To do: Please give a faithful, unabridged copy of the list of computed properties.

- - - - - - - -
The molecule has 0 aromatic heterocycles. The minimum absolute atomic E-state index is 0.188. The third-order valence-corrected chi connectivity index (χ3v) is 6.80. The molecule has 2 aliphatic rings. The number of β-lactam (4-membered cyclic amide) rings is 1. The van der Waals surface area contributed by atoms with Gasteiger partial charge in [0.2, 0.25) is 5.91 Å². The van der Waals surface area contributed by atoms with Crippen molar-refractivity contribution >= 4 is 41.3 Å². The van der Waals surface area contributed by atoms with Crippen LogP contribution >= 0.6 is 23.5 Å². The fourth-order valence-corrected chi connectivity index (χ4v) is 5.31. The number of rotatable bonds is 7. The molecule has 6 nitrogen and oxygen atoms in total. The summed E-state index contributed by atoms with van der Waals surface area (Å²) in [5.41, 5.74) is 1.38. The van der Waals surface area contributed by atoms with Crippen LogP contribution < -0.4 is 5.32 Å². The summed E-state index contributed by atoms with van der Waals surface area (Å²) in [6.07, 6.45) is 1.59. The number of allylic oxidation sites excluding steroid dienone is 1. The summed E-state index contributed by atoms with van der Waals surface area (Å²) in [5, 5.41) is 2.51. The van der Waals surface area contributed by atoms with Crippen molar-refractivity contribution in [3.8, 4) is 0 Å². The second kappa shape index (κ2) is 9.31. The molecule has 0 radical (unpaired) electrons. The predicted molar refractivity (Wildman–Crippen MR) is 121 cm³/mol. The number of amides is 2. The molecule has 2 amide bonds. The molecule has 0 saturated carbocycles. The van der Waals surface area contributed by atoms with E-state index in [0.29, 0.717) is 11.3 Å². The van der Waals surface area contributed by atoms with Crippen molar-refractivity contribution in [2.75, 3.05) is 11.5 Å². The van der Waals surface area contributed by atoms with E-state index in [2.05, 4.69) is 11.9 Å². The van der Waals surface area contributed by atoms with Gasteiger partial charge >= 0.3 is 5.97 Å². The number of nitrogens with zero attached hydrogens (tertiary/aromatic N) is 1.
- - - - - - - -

The molecule has 0 aromatic heterocycles. The minimum absolute atomic E-state index is 0.188. The third-order valence-corrected chi connectivity index (χ3v) is 6.80. The molecule has 2 aliphatic rings. The number of β-lactam (4-membered cyclic amide) rings is 1. The van der Waals surface area contributed by atoms with Gasteiger partial charge in [0.2, 0.25) is 5.91 Å². The van der Waals surface area contributed by atoms with Crippen molar-refractivity contribution >= 4 is 41.3 Å². The van der Waals surface area contributed by atoms with Crippen LogP contribution >= 0.6 is 23.5 Å². The fourth-order valence-corrected chi connectivity index (χ4v) is 5.31. The number of rotatable bonds is 7. The molecule has 6 nitrogen and oxygen atoms in total. The summed E-state index contributed by atoms with van der Waals surface area (Å²) in [5.41, 5.74) is 1.38. The van der Waals surface area contributed by atoms with Crippen LogP contribution < -0.4 is 5.32 Å². The summed E-state index contributed by atoms with van der Waals surface area (Å²) in [6.07, 6.45) is 1.59. The number of allylic oxidation sites excluding steroid dienone is 1. The summed E-state index contributed by atoms with van der Waals surface area (Å²) in [5, 5.41) is 2.51. The van der Waals surface area contributed by atoms with Crippen molar-refractivity contribution in [3.8, 4) is 0 Å². The second kappa shape index (κ2) is 9.31. The molecule has 0 radical (unpaired) electrons. The predicted molar refractivity (Wildman–Crippen MR) is 121 cm³/mol. The number of amides is 2. The molecule has 2 amide bonds. The molecule has 0 saturated carbocycles. The van der Waals surface area contributed by atoms with E-state index in [0.29, 0.717) is 11.3 Å². The van der Waals surface area contributed by atoms with Crippen molar-refractivity contribution in [2.75, 3.05) is 11.5 Å². The van der Waals surface area contributed by atoms with E-state index in [2.05, 4.69) is 11.9 Å². The van der Waals surface area contributed by atoms with Gasteiger partial charge >= 0.3 is 5.97 Å². The number of nitrogens with zero attached hydrogens (tertiary/aromatic N) is 1.